But, as a comparable situation, it may be a time that sex as an act that you give to someone else or do for someone else is not going to be in your repertoire while you need energy for yourself. When sex feels like it's giving to you also and lifting you up as well, that's the time to add it to your life.
- Question from Website Question: Is there an average time after treatment for breast cancer that women regain adequate sleep and resume satisfying sex before we need to consult various doctors? How much time is "enough time"?
Marisa Weiss, M.D.
If you are unsure about when and how your body is going to recover, talk to your healthcare team right away. Even if significant improvement would naturally be around the corner, you want to know what you can do to help make it happen sooner rather than later.
You will find that many other women are experiencing the same concerns you have. During the time that you're trying to rediscover a sexual life that is satisfying to you and a regular everyday life that brings you joy and meaning, tap into a support group to learn from others who are experiencing some of the same issues.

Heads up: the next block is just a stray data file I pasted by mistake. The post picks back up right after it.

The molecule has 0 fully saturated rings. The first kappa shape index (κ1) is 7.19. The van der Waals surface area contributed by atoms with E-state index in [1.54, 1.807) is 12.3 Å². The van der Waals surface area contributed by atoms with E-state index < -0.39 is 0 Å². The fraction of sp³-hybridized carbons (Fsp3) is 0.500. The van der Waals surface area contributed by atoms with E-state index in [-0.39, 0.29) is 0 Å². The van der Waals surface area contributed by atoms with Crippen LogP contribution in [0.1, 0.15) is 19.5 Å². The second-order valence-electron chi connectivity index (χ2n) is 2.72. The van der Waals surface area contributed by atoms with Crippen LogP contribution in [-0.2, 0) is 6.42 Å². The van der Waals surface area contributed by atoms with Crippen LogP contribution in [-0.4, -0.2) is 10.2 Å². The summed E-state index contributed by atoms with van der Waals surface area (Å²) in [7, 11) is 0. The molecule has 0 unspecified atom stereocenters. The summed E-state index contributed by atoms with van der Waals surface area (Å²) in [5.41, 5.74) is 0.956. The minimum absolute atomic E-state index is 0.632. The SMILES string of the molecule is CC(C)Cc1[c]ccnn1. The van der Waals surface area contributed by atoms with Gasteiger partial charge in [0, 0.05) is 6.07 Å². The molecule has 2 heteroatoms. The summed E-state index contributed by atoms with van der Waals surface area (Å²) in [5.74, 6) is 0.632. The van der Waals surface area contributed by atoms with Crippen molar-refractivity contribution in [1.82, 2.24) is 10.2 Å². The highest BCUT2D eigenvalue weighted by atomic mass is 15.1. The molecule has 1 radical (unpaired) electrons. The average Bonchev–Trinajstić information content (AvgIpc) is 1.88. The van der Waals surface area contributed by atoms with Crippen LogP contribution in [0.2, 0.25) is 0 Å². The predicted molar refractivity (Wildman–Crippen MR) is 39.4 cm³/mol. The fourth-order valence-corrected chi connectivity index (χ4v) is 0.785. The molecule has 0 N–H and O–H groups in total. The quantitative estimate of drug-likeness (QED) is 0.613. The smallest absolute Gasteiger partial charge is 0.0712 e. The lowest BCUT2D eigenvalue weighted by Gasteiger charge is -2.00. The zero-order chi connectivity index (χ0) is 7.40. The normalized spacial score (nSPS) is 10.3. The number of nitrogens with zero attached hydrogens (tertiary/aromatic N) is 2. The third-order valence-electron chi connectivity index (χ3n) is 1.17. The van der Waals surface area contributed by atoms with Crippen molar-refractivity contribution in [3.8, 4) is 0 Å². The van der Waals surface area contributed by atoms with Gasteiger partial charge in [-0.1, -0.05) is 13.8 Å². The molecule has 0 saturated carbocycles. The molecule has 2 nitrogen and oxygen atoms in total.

- Su Kenderdine Sometimes, while we're going through the fatigue of treatment, if we give ourselves permission to rest and recuperate in ways that we haven't given ourselves before, it can make a big difference. Nap when you get home from work or midday if you're at home, give over certain chores, don't cook dinner for that period of time, or don't do the laundry or the shopping. Sometimes being terrifically creative in how we give ourselves rest and recuperation can make a huge difference.
- Question from Website Question: I am on Lupron and Arimidex. I seem to have lost significant sensation in my vagina/clitoris. Is this possible? Will normal sensations come back? I've only been on it for a few months. I am using the Estring and Astroglide, which is helping, but it's not the same as the real thing.